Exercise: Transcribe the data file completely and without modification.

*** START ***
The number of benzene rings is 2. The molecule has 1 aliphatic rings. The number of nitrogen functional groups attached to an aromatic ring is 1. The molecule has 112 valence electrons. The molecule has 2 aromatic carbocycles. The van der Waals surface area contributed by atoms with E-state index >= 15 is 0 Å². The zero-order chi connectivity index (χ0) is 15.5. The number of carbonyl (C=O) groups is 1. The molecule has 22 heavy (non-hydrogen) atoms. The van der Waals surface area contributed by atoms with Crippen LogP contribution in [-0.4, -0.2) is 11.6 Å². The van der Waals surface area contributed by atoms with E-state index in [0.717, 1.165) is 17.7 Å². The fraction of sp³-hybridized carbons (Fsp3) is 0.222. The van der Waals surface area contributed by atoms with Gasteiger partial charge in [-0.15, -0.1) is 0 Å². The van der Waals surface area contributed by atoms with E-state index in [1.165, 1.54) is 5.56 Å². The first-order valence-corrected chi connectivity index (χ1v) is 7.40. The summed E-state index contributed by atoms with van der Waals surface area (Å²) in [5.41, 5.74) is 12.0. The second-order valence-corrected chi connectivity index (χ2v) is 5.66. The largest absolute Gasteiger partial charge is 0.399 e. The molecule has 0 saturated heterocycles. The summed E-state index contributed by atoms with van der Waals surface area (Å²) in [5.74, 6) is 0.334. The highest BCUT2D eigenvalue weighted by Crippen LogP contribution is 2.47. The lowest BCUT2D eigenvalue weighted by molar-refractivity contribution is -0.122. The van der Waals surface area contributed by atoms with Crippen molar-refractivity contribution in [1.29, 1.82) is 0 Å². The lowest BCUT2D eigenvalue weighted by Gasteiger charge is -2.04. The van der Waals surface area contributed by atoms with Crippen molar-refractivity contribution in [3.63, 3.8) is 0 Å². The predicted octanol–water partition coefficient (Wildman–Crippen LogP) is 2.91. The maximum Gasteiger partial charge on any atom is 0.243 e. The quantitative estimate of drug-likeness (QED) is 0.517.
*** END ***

The number of benzene rings is 2. The molecule has 1 aliphatic rings. The number of nitrogen functional groups attached to an aromatic ring is 1. The molecule has 112 valence electrons. The molecule has 2 aromatic carbocycles. The van der Waals surface area contributed by atoms with E-state index >= 15 is 0 Å². The zero-order chi connectivity index (χ0) is 15.5. The number of carbonyl (C=O) groups is 1. The molecule has 22 heavy (non-hydrogen) atoms. The van der Waals surface area contributed by atoms with Crippen LogP contribution in [-0.4, -0.2) is 11.6 Å². The van der Waals surface area contributed by atoms with E-state index in [0.717, 1.165) is 17.7 Å². The fraction of sp³-hybridized carbons (Fsp3) is 0.222. The van der Waals surface area contributed by atoms with Gasteiger partial charge in [-0.15, -0.1) is 0 Å². The van der Waals surface area contributed by atoms with E-state index in [1.165, 1.54) is 5.56 Å². The first-order valence-corrected chi connectivity index (χ1v) is 7.40. The summed E-state index contributed by atoms with van der Waals surface area (Å²) in [5.41, 5.74) is 12.0. The second-order valence-corrected chi connectivity index (χ2v) is 5.66. The largest absolute Gasteiger partial charge is 0.399 e. The molecule has 0 saturated heterocycles. The summed E-state index contributed by atoms with van der Waals surface area (Å²) in [5.74, 6) is 0.334. The highest BCUT2D eigenvalue weighted by Crippen LogP contribution is 2.47. The lowest BCUT2D eigenvalue weighted by molar-refractivity contribution is -0.122. The van der Waals surface area contributed by atoms with Crippen molar-refractivity contribution in [1.29, 1.82) is 0 Å². The lowest BCUT2D eigenvalue weighted by Gasteiger charge is -2.04. The van der Waals surface area contributed by atoms with Crippen molar-refractivity contribution in [3.63, 3.8) is 0 Å². The predicted octanol–water partition coefficient (Wildman–Crippen LogP) is 2.91. The maximum Gasteiger partial charge on any atom is 0.243 e. The quantitative estimate of drug-likeness (QED) is 0.517.